18 Octodecimal A cycle of the Mesoamerican Long Count calendar
20 Vigesimal Celtic, Maya, Inuit, Yoruba, Tlingit, and Dzongkha numerals; Santali, and Ainu languages
24 Tetravigesimal Kaugel language; hours timekeeping
25 Pentavigesimal Compact notation of quinary numbers
26 Hexavigesimal Uses of letters without digits, e.g. spreadsheet column numeration
27 Septemvigesimal Telefol and Oksapmin languages; compact notation of ternary numbers
28 Octovigesimal Four week month of thirteen month calendar
30 Trigesimal Month cycle for various calendars; The Natural Area Code
32 Duotrigesimal Base32 encoding; compact notation of binary; and the Ngiti language
36 Hexatrigesimal Base36 encoding; use of letters with digits; compact notation of senary numbers
60 Sexagesimal Babylonian numerals; degrees-minutes-seconds and hours-minutes-seconds measurement systems
62 Duosexagesimal Base62 encoding; using all English letters (capital and lowercase) and digits but no others, e.g. URL shortening.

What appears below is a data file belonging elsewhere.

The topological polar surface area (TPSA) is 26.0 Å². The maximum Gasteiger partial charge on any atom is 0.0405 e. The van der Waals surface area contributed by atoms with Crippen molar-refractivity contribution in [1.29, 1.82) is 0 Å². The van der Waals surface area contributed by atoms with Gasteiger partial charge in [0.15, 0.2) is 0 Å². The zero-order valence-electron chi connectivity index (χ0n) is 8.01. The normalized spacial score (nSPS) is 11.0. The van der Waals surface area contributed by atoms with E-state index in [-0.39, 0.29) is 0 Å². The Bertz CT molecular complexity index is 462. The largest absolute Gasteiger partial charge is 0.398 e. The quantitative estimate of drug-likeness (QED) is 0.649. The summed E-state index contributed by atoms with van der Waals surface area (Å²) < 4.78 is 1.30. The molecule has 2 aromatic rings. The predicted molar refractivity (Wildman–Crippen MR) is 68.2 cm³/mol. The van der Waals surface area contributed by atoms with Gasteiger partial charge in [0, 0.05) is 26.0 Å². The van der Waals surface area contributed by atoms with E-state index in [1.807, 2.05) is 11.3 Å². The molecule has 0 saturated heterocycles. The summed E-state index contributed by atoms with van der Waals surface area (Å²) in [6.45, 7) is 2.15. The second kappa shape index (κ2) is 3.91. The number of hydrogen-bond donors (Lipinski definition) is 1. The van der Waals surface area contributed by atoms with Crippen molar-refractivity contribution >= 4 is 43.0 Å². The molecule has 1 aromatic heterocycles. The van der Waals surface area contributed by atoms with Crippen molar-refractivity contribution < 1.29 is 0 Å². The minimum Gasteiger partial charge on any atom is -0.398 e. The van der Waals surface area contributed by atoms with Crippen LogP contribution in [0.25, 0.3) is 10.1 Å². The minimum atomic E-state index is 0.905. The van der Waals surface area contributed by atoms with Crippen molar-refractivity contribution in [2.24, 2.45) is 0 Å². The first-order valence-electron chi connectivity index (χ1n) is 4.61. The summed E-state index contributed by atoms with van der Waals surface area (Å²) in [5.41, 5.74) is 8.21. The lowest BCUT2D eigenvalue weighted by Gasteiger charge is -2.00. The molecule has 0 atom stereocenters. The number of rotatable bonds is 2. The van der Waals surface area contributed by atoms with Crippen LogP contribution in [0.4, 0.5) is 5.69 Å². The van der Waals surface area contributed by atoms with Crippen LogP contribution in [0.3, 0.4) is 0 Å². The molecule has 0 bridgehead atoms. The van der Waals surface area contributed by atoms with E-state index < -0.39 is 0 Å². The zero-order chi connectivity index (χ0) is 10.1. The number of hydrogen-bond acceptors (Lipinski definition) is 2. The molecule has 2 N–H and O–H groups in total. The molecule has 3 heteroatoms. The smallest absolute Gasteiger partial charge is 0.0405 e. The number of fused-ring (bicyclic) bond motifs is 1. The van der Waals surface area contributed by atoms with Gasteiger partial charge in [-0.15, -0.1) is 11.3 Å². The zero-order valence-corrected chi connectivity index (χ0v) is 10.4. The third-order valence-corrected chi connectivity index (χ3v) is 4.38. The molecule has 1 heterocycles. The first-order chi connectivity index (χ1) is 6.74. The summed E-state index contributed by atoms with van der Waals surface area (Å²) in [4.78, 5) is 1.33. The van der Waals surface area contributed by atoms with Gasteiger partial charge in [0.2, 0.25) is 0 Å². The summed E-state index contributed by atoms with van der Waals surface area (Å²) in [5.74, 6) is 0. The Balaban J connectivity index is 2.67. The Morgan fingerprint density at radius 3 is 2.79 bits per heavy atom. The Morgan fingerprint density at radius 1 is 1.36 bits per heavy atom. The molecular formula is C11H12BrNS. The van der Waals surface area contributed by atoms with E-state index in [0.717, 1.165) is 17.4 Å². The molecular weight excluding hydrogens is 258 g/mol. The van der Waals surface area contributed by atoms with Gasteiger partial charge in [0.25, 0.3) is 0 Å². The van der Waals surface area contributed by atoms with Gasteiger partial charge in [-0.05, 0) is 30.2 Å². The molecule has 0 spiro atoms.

64 Tetrasexagesimal Base64 encoding; compact notation of binary, quaternary or octal numbers
85 Pentaoctagesimal Ascii85 encoding
120 Centovigesimal Great hundred
240 Duocentoquadragesimal £sd
256 Internally in computers
360 Trecentosexagesimal Degree division of circle

Non-standard positional numeral systems[edit]

Bijective numeration[edit]

Base Name Usage
10 Bijective base-10
26 Bijective base-26 Spreadsheet column numeration

Signed-digit representation[edit]

Base Name Usage
2 Non-adjacent form
3 Balanced ternary Ternary computers
10 Balanced decimal John Colson
Augustin Cauchy

Negative bases[edit]

The common names of the negative base numeral systems are formed using the prefix nega-, giving names such as: